homeburrero wrote:Note that the solubility number you quoted from Wikipedia is expressed in terms of [Ca⁺⁺] ion. In terms of CaCO3 it would be 117 mg/L. My recipe has only around 16 mg/L CaCO3 in the final mix. Points 2 and 3 are true. This recipe is based on purified water with negligible CaCO3 already in it, and the amounts of calcium and carbonate in the recipe are low enough that it should not drop scale even at steam boiler pressures and temperatures. (A Langelier Saturation Index calculation at 130 ℃ gives me a CaCO3 saturation pH of 7.2)
That LSI thing is interesting, but looks like a rather bad model for water under temperature to me, and the 117mg/L incorrect, have you tried putting in 117mg/L along with the rest of your mix, heating it to 130C, venting steam for a minute and letting rest for the night and then sending a sample off to the lab for a water test?
AFAIK you can get proper quality test done by the EPA or local waterworks for a fraction of the price here.
I'd guess that the reason the water is PH 7.2 is that the CaCO3 is starved of CO2 and wanting to drop out of solution or have access to open air to regain it?
As to what's the point of the calcium carbonate, that is a good question. I do it only because it's easy and it makes my water resemble a soft natural water or an RO that comes out of a remin cartridge. That means it's likely to be similar to the water that a roaster might be using to taste and tune their coffee. It's also along the lines of the water they now use at WBC competitions. It does have zero sulfate, chloride, or silica, but I see that as a good thing for espresso machine health.
With respect to machine health it's no better than the rpavlis recipes that have no hardness minerals at all, and although some would argue that hardness minerals are needed for tasty extractions I can't say that I'm convinced of that.
The water lingo is hard to understand sometimes, probably even worse across languages. But putting potassium bicarbonate in the soft water category sounds like it would be unable to neutralize harsh acids in coffee or otherwise which is not at all the case, even though it does not "harden water" it is an excellent buffer against negative PH and predictable because it does not drop out of solution or have a narrow base solubility that's negatively impacted by temperature.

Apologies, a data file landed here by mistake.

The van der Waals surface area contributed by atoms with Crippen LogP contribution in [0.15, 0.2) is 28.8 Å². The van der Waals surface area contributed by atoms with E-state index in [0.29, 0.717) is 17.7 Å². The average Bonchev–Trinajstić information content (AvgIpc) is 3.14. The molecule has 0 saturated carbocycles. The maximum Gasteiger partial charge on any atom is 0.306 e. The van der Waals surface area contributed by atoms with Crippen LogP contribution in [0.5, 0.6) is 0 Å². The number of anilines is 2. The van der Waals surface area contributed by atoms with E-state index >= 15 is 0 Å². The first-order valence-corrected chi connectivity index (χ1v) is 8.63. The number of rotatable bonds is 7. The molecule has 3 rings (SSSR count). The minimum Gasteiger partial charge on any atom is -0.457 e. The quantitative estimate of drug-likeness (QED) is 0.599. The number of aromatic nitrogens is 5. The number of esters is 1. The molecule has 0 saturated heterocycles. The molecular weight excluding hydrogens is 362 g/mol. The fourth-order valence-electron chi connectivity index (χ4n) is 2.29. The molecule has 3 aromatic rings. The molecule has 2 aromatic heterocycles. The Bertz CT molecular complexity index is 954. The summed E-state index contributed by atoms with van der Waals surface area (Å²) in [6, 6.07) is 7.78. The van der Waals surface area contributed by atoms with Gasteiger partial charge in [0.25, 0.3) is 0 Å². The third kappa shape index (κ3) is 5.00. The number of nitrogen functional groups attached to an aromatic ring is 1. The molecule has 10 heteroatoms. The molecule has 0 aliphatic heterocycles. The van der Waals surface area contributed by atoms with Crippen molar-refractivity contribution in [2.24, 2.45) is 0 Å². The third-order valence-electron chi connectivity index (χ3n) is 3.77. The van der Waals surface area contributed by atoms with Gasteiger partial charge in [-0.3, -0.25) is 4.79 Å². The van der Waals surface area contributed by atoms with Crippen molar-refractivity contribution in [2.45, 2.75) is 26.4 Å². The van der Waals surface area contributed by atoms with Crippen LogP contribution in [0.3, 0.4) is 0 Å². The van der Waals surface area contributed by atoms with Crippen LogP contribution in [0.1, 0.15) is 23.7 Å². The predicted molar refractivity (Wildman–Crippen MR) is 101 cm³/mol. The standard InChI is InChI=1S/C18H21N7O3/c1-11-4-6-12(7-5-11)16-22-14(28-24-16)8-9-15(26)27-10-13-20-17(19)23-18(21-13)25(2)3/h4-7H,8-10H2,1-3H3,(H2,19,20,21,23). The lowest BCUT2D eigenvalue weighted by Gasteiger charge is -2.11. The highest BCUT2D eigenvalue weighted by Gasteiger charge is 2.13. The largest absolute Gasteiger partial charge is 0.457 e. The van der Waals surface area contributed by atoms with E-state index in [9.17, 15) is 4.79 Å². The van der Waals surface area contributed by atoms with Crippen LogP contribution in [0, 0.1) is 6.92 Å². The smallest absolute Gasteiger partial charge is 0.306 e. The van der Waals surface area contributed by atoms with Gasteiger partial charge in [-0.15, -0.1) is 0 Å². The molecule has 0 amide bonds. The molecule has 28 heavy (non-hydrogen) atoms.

homeburrero wrote:That looks like a reasonable guess to me. Using LSI calculations as a very crude estimate and assuming the hardness starts out purely from CaCO3, and that the pH stays up around 7.5, then at 100 ℃ the LSI is still positive until the calcium and the alkalinity drop to below 34 mg/L CaCO3 equivalent.
That's a good thing to keep in mind if fooling around with cupping taste experiments with hard water -- if the hardness is due to calcium hardness, most of it, and the associated alkalinity may be left behind in the kettle,
Yeah I think so too, if the machine is busy and directly fed with saturated CaCO3 water (from the increased solubility of CO2 in water under pressure at low temperature) then a lot of it is going to end up in the cup (which is tasty) but if it's directly fed and less busy a fair bit will drop out depending on construction and CO2 offgassing so the cup will have more pronounced sour notes.
At home though it seems so much easier to just do that in a kettle and feed the machine offgassed water with potassium bicarbonate tempered to roast.